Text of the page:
Schaffer presented this finding in a habeus corpus writ, but the Texas Appeals Court denied the appeal in 2008. Because Moreno family had waited five years after his conviction, Schaffer was barred from presenting Moreno’s claims of innocence in federal court.

The one-year time allotment that was implemented with the passage of the AEDPA had successfully choked Moreno’s claims from any federal review.

 In essence, despite the fact that Moreno had no connections with terrorism and was not facing the death penalty, he was told that certain provisions of the AEDPA prohibited him from exercising his constitutional right to use the “great writ” to obtain relief from his wrongful conviction.

Moreno is one of many federal and state prisoners who are similarly denied their constitutional right to challenge the legality of their incarceration.

The U.S. Supreme Court’s interpretation of the law has allowed habeus corpus rights to be obscured by legal jargon about “time limits” and “procedural bars.”

The silence of the courts is deafening.

If the Moreno case doesn’t move you, spare a thought for Troy Davis.

Davis was sentenced to death after being convicted of the murder of an off-duty Savannah, Ga., police officer. Of the nine “eyewitnesses” who testified against him at trial, seven eventually recanted.

Troy Davis

Davis took their recantations and evidence from a new witness implicating someone else to a federal court in a habeus petition, but the procedural constraints—the chokehold—of the AEDPA barred Davis’ attorneys from presenting the new evidence.

Citing the rule that limits state and federal prisoners to one opportunity to challenge their conviction—known as the “successive writ” standard authorized by the AEDPA—the federal court refused to consider Davis’ new claims of innocence.

Never actually addressing the key arguments for innocence outlined in Davis’ habeas claims, the federal courts highlighted the fact that Davis had already “one bite at the pie” and didn’t deserve another.

When Davis’ case went before the U.S Supreme Court, Justices Antonin Scalia and Clarence Thomas wrote: “This Court has never held the Constitution forbids the execution of a convicted defendant who has had a full and fair trial but later is able to convince a habeus court that he is actually innocent.”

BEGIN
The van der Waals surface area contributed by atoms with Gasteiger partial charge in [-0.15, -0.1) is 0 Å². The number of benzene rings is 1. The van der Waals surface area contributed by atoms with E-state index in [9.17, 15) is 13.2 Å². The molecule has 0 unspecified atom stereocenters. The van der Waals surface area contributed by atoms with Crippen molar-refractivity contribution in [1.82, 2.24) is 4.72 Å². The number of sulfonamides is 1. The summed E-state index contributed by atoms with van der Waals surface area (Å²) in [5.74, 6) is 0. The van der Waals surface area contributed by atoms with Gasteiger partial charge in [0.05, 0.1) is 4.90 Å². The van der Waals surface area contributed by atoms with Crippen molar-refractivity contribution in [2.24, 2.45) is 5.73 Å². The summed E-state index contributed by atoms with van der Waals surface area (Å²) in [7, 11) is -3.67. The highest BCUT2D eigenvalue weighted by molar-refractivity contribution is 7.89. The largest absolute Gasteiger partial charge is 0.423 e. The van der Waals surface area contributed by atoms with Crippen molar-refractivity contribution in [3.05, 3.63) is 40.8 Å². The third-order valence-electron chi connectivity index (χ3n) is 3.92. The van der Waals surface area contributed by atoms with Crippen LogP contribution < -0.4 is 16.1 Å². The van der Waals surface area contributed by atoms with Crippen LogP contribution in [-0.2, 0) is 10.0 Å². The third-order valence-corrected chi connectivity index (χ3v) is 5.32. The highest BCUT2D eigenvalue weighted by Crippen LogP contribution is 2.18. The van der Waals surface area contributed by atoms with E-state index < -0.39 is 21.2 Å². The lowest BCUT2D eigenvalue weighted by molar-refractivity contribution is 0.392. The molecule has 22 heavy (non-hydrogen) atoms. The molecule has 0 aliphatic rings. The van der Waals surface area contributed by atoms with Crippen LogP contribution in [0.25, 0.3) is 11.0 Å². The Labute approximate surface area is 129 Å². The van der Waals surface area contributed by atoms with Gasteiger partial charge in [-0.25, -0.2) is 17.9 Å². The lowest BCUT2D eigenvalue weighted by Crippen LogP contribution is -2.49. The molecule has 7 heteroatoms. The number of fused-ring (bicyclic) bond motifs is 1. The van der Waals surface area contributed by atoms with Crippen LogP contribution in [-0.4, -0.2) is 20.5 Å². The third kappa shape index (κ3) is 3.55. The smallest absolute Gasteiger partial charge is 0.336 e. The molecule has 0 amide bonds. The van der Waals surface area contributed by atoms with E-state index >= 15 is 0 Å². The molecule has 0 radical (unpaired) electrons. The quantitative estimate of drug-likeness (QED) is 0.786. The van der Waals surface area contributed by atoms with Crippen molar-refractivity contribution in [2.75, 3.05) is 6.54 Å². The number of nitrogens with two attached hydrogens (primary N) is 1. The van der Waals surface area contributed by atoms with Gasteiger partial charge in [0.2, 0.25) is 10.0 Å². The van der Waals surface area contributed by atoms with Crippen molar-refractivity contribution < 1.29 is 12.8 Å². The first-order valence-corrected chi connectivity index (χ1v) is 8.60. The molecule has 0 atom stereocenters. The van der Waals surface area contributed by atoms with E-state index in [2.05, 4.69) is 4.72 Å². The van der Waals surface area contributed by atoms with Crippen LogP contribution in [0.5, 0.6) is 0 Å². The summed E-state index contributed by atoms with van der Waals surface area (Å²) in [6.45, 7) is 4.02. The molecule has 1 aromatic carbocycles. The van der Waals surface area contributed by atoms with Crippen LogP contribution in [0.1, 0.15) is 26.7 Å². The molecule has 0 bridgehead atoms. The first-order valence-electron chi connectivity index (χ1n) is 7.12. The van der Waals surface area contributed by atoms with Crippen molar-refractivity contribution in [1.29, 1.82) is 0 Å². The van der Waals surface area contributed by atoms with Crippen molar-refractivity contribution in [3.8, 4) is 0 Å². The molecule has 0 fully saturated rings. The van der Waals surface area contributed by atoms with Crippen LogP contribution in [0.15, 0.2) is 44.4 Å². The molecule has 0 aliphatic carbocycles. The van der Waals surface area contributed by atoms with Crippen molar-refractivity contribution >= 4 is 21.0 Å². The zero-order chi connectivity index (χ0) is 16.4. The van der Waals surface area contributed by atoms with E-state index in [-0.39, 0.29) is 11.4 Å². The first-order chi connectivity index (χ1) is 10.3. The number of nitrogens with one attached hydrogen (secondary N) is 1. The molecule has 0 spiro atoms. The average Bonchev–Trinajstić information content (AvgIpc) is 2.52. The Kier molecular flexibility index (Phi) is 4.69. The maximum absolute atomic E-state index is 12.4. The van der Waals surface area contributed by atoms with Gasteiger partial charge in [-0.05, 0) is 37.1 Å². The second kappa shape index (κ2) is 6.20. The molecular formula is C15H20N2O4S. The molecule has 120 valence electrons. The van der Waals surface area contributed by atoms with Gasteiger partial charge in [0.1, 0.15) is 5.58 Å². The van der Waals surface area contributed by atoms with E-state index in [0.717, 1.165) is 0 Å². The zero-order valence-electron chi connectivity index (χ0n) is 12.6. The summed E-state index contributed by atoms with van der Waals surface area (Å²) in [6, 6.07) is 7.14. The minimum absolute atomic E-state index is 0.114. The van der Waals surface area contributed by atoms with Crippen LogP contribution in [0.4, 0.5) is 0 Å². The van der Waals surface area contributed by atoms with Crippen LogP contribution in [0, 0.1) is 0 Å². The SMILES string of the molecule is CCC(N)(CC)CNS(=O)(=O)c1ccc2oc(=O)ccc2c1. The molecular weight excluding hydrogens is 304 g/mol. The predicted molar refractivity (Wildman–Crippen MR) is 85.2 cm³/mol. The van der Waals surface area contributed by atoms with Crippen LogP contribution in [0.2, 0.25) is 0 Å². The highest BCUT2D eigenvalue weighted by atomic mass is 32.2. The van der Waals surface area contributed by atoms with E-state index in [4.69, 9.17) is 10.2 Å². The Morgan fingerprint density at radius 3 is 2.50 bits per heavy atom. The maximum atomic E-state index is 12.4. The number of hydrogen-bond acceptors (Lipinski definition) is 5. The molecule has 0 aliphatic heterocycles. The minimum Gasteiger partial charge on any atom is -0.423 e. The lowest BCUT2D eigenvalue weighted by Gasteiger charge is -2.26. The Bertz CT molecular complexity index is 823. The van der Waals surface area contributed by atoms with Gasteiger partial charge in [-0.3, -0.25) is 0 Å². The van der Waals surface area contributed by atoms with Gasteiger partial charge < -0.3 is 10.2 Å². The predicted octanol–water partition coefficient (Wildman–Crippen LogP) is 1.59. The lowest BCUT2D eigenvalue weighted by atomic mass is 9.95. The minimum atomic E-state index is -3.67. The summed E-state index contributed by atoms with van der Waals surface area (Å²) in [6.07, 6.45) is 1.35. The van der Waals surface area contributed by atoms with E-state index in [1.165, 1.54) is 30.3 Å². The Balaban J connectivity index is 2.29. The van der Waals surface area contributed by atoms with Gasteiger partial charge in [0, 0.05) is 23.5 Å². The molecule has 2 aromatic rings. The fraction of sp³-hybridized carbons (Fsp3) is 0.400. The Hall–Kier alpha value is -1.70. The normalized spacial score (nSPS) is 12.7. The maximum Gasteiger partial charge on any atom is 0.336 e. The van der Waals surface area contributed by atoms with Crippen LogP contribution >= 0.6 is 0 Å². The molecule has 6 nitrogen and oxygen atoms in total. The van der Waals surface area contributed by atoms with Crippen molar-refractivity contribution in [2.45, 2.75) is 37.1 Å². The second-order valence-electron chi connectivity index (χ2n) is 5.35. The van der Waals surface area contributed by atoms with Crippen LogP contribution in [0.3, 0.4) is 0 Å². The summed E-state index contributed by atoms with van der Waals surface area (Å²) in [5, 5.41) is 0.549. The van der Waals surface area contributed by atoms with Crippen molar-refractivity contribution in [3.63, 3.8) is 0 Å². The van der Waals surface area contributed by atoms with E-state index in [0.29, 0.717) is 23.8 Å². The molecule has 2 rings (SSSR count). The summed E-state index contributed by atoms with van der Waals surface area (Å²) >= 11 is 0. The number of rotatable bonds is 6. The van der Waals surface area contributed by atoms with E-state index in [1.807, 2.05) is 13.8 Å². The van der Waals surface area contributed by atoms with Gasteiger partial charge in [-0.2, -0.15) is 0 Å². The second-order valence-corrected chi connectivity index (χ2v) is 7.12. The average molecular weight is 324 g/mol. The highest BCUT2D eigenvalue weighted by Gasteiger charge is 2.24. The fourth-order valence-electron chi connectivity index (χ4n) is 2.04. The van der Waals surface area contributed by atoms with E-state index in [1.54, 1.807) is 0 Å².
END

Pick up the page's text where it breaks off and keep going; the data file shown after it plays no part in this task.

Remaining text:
In other words, the court has evolved from administering justice and guaranteeing due process to criminal litigants, to strict enforcement of the destructive mandates outlined in the AEDPA—even if the face of overwhelming evidence that a condemned man might be innocent.

Shortly thereafter, Davis was executed by the state of Georgia on Sept. 21, 2011.

jeremy busby

Jeremy Busby

Proclaiming his innocence to the end, he had said, “I will not stop fighting until I take my last breath.”

The AEDPA stopped his breath as effectively as the knee pressed against George Floyd’s neck.

Jeremy Busby has served more than 20 years of a 75-year sentence for murder. Currently housed in the Mark Stiles Unit, a maximum-security facility in Beaumont, Tx., where he is seeking exoneration for what he maintains is a wrongful conviction at age 21. Meanwhile, he has earned a graduate degree from the University of Houston-Clear Lake and is a former staff writer for The ECHO, the Texas prison newspaper. Readers’ comments are welcome. Follow Jeremy on www.joinjeremy.com, on Instagram @joinjeremy2020, or on Facebook.

One thought on “‘I Can’t Breathe’: The Federal Chokehold on the Wrongfully Convicted

  1. Believe me I know how hard it is. My husband is serving life for something he did not do, on the word of a 12-year-old. He [spent] three years in the Harris county jail Waiting for a trial. When he got one the evidence that he was not guilty was withheld from the jury, we filed an appeal the day the trial was over it to the appellate judges, who took more than a year to turn down the Appeal. I’m not sure where we go from here but I have to find out, I don’t like for any innocent person to be in prison no matter who they are.